Join Carl Weinberg for a discussion of the causes of the current global economic slowdown, the prospects for recovery and the implications for financial markets.
If the BoJ’s QQME with YCC were going to do something, it would have happened—or at least, begun—by now.
Without a forecast, the Bank of England is without a clue about whether there will be inflation on March 29, or thereafter.
Euro Zone banks are not to responding to the ECB’s generous boost to liquidity by increasing their lending.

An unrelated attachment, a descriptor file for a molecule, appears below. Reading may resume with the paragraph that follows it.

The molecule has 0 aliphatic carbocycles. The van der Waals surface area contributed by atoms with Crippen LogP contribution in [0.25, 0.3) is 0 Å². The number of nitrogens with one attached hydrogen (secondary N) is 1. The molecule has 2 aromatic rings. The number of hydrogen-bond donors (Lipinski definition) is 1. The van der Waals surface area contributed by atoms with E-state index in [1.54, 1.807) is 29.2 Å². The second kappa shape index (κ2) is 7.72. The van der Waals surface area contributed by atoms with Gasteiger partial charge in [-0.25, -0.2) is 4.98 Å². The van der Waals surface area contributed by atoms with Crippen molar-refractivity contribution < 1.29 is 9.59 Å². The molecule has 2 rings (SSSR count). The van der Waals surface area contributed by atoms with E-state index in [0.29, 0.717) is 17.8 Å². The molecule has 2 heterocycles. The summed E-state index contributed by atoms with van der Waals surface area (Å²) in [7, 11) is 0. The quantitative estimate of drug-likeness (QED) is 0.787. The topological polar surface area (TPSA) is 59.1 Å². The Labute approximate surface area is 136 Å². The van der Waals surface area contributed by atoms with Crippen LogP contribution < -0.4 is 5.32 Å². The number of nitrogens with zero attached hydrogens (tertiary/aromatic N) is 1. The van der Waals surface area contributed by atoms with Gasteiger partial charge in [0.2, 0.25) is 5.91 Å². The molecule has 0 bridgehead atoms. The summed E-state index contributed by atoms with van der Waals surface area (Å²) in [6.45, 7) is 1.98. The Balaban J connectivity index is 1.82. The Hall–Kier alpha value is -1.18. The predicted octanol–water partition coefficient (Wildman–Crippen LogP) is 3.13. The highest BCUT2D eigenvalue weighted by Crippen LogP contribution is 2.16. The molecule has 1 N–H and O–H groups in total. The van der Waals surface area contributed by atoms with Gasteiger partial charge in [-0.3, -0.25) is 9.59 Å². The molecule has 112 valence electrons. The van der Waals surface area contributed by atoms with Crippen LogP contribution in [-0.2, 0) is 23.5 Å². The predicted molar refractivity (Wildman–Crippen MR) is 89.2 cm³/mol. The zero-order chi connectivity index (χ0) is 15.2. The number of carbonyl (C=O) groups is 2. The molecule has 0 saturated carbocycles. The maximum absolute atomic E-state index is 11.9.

Will similarities with Japan’s banking practices of the 1970s and 1980s be the death knell for China’s economy?
The monetary data from Japan and Britain suggest that there is core weakness in the underlying economy.
The problem with the recovery from the global financial crisis is not just lower growth rates, but still-depressed levels of activity.
Yields on 10-year JGBs and Bunds are approaching zero. But the meaning of near-negative interest rates is different in Japan than in Germany.
While the United States fights a futile trade war with China, the rest of the world loses.
The ECB’s plan for ending asset purchases hinges on a questionable CPI forecast.